Business Leadership

Choosing a Successor

Being a leader can get tiresome. When it's time to choose a successor, here's a useful tool to help pick the best person for the job.

Tired of being the boss?

Choosing a Successor

That's not unusual. Many business owners hit a point at which they just feel overwhelmed.

There can be a variety of reasons for wanting out.

Maybe you are too hands-on and hate to delegate, and the business is growing to the point where the workload is just killing you.

Maybe you are simply working way too hard for too little money.

On the other hand, maybe business is doing so well that you feel you finally have earned and deserve a break.

Whatever your reason for wanting a change, it's OK to feel good about your decision to get out.

Changing leadership every so often is a good thing for most businesses. New leaders bring in fresh perspective, fresh ideas and fresh energy.

So who should replace you? That's a tough decision. The best way to find your replacement is to list out potential candidates and evaluate each of them on attributes that are important to you.

Build a spreadsheet with these attributes in the rows and then create a column for each succession candidate. For each attribute (i.e. row), rank each succession candidate on a scale of one to five with five being high and one being low.

Here are some sample succession candidate evaluation criteria that you might consider using:

  • Do you trust them?
  • What's their relevant experience?
  • What's their level of commitment to the firm?
  • Do they have an effective management style?
  • How good are their communications skills?
  • Will they run the business profitably?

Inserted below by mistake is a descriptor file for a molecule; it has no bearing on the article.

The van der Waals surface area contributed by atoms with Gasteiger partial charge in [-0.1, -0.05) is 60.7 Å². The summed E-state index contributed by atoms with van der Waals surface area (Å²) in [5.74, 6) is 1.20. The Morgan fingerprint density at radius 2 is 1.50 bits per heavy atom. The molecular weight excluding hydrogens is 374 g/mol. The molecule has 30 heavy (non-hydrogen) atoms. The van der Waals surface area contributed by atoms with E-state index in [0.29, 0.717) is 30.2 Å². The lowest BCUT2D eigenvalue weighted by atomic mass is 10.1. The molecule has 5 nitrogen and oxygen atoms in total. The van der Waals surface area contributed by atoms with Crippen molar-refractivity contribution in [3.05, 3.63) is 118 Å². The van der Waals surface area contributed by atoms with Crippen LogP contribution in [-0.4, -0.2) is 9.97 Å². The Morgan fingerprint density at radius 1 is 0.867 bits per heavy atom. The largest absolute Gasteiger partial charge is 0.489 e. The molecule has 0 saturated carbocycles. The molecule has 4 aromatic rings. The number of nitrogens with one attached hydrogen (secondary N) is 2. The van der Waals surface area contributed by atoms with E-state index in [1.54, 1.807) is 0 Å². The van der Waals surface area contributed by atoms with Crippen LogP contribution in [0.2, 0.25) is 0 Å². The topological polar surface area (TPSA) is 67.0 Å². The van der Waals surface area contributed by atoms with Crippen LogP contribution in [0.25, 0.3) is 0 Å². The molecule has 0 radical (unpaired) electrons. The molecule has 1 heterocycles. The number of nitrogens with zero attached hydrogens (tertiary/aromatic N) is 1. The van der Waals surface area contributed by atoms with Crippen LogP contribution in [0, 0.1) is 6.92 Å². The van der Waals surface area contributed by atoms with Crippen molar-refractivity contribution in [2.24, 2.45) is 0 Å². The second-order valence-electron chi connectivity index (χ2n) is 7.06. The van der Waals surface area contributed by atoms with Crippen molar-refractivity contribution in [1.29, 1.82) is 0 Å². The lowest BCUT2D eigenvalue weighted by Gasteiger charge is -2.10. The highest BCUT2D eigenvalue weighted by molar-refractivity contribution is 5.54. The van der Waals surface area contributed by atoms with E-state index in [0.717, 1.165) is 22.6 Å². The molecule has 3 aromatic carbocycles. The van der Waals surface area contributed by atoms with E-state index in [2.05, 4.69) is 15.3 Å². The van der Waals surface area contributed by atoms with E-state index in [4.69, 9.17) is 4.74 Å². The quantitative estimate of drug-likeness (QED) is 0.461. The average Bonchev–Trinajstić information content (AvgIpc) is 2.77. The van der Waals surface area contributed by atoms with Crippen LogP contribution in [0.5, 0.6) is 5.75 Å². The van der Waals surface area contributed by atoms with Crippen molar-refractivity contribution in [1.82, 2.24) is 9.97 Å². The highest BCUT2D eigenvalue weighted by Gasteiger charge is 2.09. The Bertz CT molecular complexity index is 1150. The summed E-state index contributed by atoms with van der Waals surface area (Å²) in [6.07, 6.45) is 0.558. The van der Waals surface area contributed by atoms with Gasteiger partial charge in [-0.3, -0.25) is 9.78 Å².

• Do they show signs of creativity that might help to grow the business?
  • Are guts and ambition part of their makeup?
  • How well do their values align with your values?
  • What's their education?
  • How well-connected are they?

Once you've filled in your spreadsheet, add up the numbers for each candidate. The total for each candidate is your assessment of how capable he or she would be as a successor. The candidate with the most points may be the best person for the job.

Is this a foolproof method for choosing your own replacement? Absolutely not. It's just a useful tool to help in your evaluation of succession candidates. You'll want to use a variety of other methods in your selection process.

You may also decide that none of your existing candidates is good enough for the job, in which case you may need to hire an executive search firm to find a new CEO to replace yourself.

Using the spreadsheet discussed above, it's also a good idea to total the scores for each selection criteria across all attributes. The total column will show you those leadership qualities that are plentiful within your group and those that may be lacking.

For example, if you find that "How good are their communications skills?" doesn't have many points, it may be time to offer communications training to your employees or it may be time to improve your HR screening processes to ensure that future hires have better communication skills.

Good luck to you in your efforts to get the leadership monkey off your back and bring in a successor. It is never easy, but in the end it usually works out for the best.

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